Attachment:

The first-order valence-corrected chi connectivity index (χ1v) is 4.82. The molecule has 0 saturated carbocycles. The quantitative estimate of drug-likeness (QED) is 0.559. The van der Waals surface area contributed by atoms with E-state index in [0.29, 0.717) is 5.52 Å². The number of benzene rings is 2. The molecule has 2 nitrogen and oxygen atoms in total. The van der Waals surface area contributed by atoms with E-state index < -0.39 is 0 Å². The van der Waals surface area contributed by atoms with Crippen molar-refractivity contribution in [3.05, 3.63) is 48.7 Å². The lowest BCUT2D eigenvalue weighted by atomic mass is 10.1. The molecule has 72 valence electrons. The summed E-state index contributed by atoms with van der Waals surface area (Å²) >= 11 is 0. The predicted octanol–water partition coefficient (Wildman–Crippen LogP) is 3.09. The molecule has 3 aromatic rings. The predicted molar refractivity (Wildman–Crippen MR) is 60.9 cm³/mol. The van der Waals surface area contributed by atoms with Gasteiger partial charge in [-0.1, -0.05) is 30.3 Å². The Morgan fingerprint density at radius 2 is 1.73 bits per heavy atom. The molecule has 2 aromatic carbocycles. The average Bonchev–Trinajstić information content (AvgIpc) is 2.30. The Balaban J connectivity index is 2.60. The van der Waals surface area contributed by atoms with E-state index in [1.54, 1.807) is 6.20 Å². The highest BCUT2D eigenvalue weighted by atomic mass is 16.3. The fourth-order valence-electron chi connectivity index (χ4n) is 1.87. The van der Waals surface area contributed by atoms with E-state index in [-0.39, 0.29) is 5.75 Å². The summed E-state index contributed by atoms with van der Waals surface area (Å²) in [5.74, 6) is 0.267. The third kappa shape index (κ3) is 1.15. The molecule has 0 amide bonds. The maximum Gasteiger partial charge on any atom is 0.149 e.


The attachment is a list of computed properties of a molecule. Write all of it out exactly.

The first-order valence-corrected chi connectivity index (χ1v) is 4.82. The molecule has 0 saturated carbocycles. The quantitative estimate of drug-likeness (QED) is 0.559. The van der Waals surface area contributed by atoms with E-state index in [0.29, 0.717) is 5.52 Å². The number of benzene rings is 2. The molecule has 2 nitrogen and oxygen atoms in total. The van der Waals surface area contributed by atoms with E-state index < -0.39 is 0 Å². The van der Waals surface area contributed by atoms with Crippen molar-refractivity contribution in [3.05, 3.63) is 48.7 Å². The lowest BCUT2D eigenvalue weighted by atomic mass is 10.1. The molecule has 72 valence electrons. The summed E-state index contributed by atoms with van der Waals surface area (Å²) >= 11 is 0. The predicted octanol–water partition coefficient (Wildman–Crippen LogP) is 3.09. The molecule has 3 aromatic rings. The predicted molar refractivity (Wildman–Crippen MR) is 60.9 cm³/mol. The van der Waals surface area contributed by atoms with Gasteiger partial charge in [-0.1, -0.05) is 30.3 Å². The Morgan fingerprint density at radius 2 is 1.73 bits per heavy atom. The molecule has 2 aromatic carbocycles. The average Bonchev–Trinajstić information content (AvgIpc) is 2.30. The Balaban J connectivity index is 2.60. The van der Waals surface area contributed by atoms with E-state index in [1.54, 1.807) is 6.20 Å². The highest BCUT2D eigenvalue weighted by atomic mass is 16.3. The fourth-order valence-electron chi connectivity index (χ4n) is 1.87. The van der Waals surface area contributed by atoms with E-state index in [-0.39, 0.29) is 5.75 Å². The summed E-state index contributed by atoms with van der Waals surface area (Å²) in [5.74, 6) is 0.267. The third kappa shape index (κ3) is 1.15. The molecule has 0 amide bonds. The maximum Gasteiger partial charge on any atom is 0.149 e.